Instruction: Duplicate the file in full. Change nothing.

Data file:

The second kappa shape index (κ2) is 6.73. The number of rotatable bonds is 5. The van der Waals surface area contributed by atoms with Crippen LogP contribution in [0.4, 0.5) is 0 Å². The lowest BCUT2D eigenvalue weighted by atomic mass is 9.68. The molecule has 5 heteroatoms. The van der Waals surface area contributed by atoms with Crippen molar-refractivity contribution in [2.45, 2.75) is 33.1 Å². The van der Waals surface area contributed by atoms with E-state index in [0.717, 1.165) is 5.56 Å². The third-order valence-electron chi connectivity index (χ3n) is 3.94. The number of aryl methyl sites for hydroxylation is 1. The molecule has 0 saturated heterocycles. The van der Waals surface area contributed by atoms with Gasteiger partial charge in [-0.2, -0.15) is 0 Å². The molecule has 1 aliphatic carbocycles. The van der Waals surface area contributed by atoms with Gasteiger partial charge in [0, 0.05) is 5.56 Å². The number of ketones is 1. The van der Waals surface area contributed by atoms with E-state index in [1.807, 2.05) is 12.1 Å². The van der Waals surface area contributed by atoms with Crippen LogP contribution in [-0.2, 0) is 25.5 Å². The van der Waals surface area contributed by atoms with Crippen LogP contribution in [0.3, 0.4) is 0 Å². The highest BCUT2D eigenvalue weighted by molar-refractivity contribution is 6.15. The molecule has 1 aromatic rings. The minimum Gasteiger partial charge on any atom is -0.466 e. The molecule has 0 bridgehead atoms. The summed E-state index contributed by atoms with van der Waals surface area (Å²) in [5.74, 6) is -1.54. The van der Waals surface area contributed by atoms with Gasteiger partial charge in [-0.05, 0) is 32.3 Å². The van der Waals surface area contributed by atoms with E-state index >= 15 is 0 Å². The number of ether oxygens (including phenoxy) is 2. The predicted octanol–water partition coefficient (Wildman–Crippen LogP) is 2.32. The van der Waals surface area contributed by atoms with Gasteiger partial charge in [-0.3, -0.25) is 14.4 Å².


The second kappa shape index (κ2) is 6.73. The number of rotatable bonds is 5. The van der Waals surface area contributed by atoms with Crippen LogP contribution in [0.4, 0.5) is 0 Å². The lowest BCUT2D eigenvalue weighted by atomic mass is 9.68. The molecule has 5 heteroatoms. The van der Waals surface area contributed by atoms with Crippen molar-refractivity contribution in [2.45, 2.75) is 33.1 Å². The van der Waals surface area contributed by atoms with E-state index in [0.717, 1.165) is 5.56 Å². The third-order valence-electron chi connectivity index (χ3n) is 3.94. The number of aryl methyl sites for hydroxylation is 1. The molecule has 0 saturated heterocycles. The van der Waals surface area contributed by atoms with Gasteiger partial charge in [-0.2, -0.15) is 0 Å². The molecule has 1 aliphatic carbocycles. The van der Waals surface area contributed by atoms with Gasteiger partial charge in [0, 0.05) is 5.56 Å². The number of ketones is 1. The van der Waals surface area contributed by atoms with E-state index in [1.807, 2.05) is 12.1 Å². The van der Waals surface area contributed by atoms with Crippen LogP contribution in [-0.2, 0) is 25.5 Å². The van der Waals surface area contributed by atoms with Crippen LogP contribution in [0.3, 0.4) is 0 Å². The highest BCUT2D eigenvalue weighted by molar-refractivity contribution is 6.15. The molecule has 1 aromatic rings. The minimum Gasteiger partial charge on any atom is -0.466 e. The molecule has 0 bridgehead atoms. The summed E-state index contributed by atoms with van der Waals surface area (Å²) in [5.74, 6) is -1.54. The van der Waals surface area contributed by atoms with Gasteiger partial charge in [-0.05, 0) is 32.3 Å². The van der Waals surface area contributed by atoms with E-state index >= 15 is 0 Å². The number of ether oxygens (including phenoxy) is 2. The predicted octanol–water partition coefficient (Wildman–Crippen LogP) is 2.32. The van der Waals surface area contributed by atoms with Gasteiger partial charge in [-0.3, -0.25) is 14.4 Å².